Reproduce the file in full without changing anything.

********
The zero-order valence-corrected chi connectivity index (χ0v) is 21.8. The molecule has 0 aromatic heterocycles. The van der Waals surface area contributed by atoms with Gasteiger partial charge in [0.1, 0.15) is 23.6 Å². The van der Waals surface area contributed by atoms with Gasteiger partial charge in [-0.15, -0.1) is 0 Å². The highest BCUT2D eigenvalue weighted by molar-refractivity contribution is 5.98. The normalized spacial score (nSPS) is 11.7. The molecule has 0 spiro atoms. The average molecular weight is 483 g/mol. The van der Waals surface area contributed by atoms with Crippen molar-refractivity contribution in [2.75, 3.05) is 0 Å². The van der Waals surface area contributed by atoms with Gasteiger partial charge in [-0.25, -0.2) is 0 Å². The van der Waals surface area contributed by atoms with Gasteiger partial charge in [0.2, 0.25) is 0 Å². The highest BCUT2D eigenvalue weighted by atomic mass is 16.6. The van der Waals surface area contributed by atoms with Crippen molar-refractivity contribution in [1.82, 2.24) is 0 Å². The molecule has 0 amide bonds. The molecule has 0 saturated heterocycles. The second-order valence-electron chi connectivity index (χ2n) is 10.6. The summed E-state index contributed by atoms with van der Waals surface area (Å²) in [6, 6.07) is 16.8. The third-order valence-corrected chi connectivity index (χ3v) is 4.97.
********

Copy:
The zero-order valence-corrected chi connectivity index (χ0v) is 21.8. The molecule has 0 aromatic heterocycles. The van der Waals surface area contributed by atoms with Gasteiger partial charge in [0.1, 0.15) is 23.6 Å². The van der Waals surface area contributed by atoms with Gasteiger partial charge in [-0.15, -0.1) is 0 Å². The highest BCUT2D eigenvalue weighted by molar-refractivity contribution is 5.98. The normalized spacial score (nSPS) is 11.7. The molecule has 0 spiro atoms. The average molecular weight is 483 g/mol. The van der Waals surface area contributed by atoms with Crippen molar-refractivity contribution in [2.75, 3.05) is 0 Å². The van der Waals surface area contributed by atoms with Gasteiger partial charge in [-0.25, -0.2) is 0 Å². The van der Waals surface area contributed by atoms with Gasteiger partial charge in [0.2, 0.25) is 0 Å². The highest BCUT2D eigenvalue weighted by atomic mass is 16.6. The van der Waals surface area contributed by atoms with Crippen molar-refractivity contribution in [1.82, 2.24) is 0 Å². The molecule has 0 amide bonds. The molecule has 0 saturated heterocycles. The second-order valence-electron chi connectivity index (χ2n) is 10.6. The summed E-state index contributed by atoms with van der Waals surface area (Å²) in [6, 6.07) is 16.8. The third-order valence-corrected chi connectivity index (χ3v) is 4.97.